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United States Court of Appeals, Tenth Circuit.

Emmanuel LITTLEJOHN, Petitioner-Appellant, v. Terry ROYAL, Warden, Oklahoma State Penitentiary,* Respondent-Appellee.

No. 14-6177

Decided: November 07, 2017

Before TYMKOVICH, Chief Judge, LUCERO and HOLMES, Circuit Judges. Sarah M. Jernigan, Assistant Federal Public Defender (Randy A. Bauman, Assistant Federal Public Defender, with her on the briefs), Oklahoma City, Oklahoma, for Petitioner-Appellant. Robert L. Whittaker, Assistant Attorney General (E. Scott Pruitt, Attorney General, with him on the brief), Office of the Attorney General for the State of Oklahoma, Oklahoma City, Oklahoma, for Respondent-Appellee.

Following various Oklahoma state-court proceedings, an Oklahoma jury convicted Emmanuel Littlejohn of first-degree murder and sentenced him to death. This case—which comes before us for a second time—arises from the district court's denial of Mr. Littlejohn's petition for a writ of habeas corpus under 28 U.S.C. § 2254.

The first time around the district court found Mr. Littlejohn's ineffective-assistance and cumulative-error claims—among twelve other bases for relief—meritless or procedurally barred. Reviewing the district court's conclusions de novo, we addressed the declaration of Dr. Manual Saint Martin, a psychiatrist who diagnosed Mr. Littlejohn—for the first time—with undefined, synapse-level neurological deficits, or an organic brain disorder. Given that evidence, we reasoned that the disposition of Mr. Littlejohn's ineffective-assistance claim—and, derivatively, his cumulative-error claim—hinged on whether Dr. Saint Martin's averments would prove worthy of belief, because “[e]vidence that an organic brain disorder was a substantial factor in engendering Mr. Littlejohn's life of deviance probably would have been a significant favorable input for Mr. Littlejohn in the jury's decisionmaking calculus” during the penalty phase. Littlejohn v. Trammell (Littlejohn I), 704 F.3d 817, 864 (10th Cir. 2013). As a result, we remanded the case to the district court for an evidentiary hearing on whether Mr. Littlejohn's trial counsel proved ineffective by failing to adequately investigate and present to the jury a mitigation theory of organic brain damage.

On remand, the district court held an evidentiary hearing; the parties presented the testimony of various individuals—including Dr. Saint Martin and Mr. Littlejohn's trial counsel, James Rowan. Following the hearing, the district court largely restated its earlier findings and again denied Mr. Littlejohn habeas relief on his ineffective-assistance and cumulative-error claims. Mr. Littlejohn now appeals from the district court's judgment on remand. With the benefit of a more robust factual record relative to Mr. Littlejohn's alleged organic brain damage, for the reasons that follow, we affirm.


In Littlejohn I, we detailed the factual and procedural backdrop of Mr. Littlejohn's state-court conviction and sentencing. See 704 F.3d at 822–24. In brief, in 1992, Mr. Littlejohn and his acquaintance Glenn Bethany robbed a convenience store in Oklahoma City. As the robbery neared its conclusion, one of the store's employees—Kenneth Meers—took a fatal shot to the face. Although Mr. Littlejohn maintained that he did not fire the fatal shot, a jury convicted him of first-degree murder and sentenced him to death in 1994. In 1998, however, the Oklahoma Court of Criminal Appeals (“OCCA”) vacated and remanded his initial death sentence, because the trial court improperly admitted uncorroborated testimony suggesting that Mr. Littlejohn had confessed to the killing of Mr. Meers and also an unrelated murder. See Littlejohn v. State, 989 P.2d 901, 910–12 (Okla. Crim. App. 1998). At resentencing, a jury again sentenced Mr. Littlejohn to death, based on two aggravating circumstances: (1) his previous conviction for a violent felony, and (2) the fact that he posed a continuing threat to society.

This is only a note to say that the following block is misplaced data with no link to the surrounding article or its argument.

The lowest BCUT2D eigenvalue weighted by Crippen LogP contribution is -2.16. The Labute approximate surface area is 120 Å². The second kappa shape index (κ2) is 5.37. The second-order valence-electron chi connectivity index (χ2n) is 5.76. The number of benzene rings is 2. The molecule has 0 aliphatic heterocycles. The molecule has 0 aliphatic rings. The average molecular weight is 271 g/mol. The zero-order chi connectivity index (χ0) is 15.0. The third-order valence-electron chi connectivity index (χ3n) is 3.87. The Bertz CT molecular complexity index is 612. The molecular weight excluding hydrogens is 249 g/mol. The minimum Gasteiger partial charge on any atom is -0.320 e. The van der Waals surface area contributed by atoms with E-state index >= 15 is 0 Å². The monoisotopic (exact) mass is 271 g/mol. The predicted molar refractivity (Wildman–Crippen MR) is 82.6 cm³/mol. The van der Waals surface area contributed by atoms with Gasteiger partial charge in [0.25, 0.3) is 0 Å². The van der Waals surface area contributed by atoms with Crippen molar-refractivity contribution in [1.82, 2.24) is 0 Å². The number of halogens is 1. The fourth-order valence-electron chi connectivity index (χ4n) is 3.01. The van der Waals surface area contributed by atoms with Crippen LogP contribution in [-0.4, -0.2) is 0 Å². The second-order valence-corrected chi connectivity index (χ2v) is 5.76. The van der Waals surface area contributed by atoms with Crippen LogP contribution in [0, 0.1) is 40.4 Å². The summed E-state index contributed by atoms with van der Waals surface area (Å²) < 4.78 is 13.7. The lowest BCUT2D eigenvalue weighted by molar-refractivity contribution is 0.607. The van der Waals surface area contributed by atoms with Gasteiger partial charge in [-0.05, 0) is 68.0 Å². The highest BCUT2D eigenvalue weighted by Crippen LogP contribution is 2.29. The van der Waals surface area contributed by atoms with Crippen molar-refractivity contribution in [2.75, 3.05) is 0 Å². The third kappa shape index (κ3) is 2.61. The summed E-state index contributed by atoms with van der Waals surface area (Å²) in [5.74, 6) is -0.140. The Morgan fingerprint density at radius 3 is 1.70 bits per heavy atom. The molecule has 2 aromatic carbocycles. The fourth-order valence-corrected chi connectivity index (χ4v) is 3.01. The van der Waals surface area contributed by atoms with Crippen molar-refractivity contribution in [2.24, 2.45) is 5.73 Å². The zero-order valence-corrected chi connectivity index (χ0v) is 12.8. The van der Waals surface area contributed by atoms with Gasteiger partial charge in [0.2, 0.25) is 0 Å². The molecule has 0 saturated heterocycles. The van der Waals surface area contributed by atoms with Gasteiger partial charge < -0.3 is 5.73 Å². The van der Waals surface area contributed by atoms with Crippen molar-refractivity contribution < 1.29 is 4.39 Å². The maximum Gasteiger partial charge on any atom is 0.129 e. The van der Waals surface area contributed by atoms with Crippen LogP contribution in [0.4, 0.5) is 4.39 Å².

Following Mr. Littlejohn's unsuccessful efforts for state post-conviction relief, he filed a habeas petition under 28 U.S.C. § 2254 in federal district court. See Littlejohn v. Workman, No. CIV-05-225-M, 2010 WL 2218230 (W.D. Okla. May 27, 2010) (unpublished). As relevant here, he argued that (1) the prosecution violated his due process rights by failing to give adequate notice of certain evidence it intended to present at resentencing in support of the continuing-threat aggravator; (2) the introduction of the testimony of two witnesses violated his rights under the Confrontation Clause, because the prosecution failed to make the necessary showing of unavailability; (3) his trial counsel had been constitutionally ineffective for failing to investigate and present evidence of his organic brain damage; and (4) the cumulative weight of these errors entitled him to relief.

The district court denied Mr. Littlejohn's petition, and he brought his first appeal. In Littlejohn I, we affirmed the district court's disposition of Mr. Littlejohn's due-process and Confrontation Clause claims, but reversed the district court's judgment as to the ineffective-assistance claim and vacated its judgment as to the cumulative-error claim, with instructions to the district court to conduct an evidentiary hearing on remand. See 704 F.3d at 822. Following an evidentiary hearing, the district court again denied Mr. Littlejohn's petition, see Littlejohn v. Trammell, No. CIV-05-225-M, 2014 WL 3743931 (W.D. Okla. July 30, 2014) (unpublished), and he filed this appeal.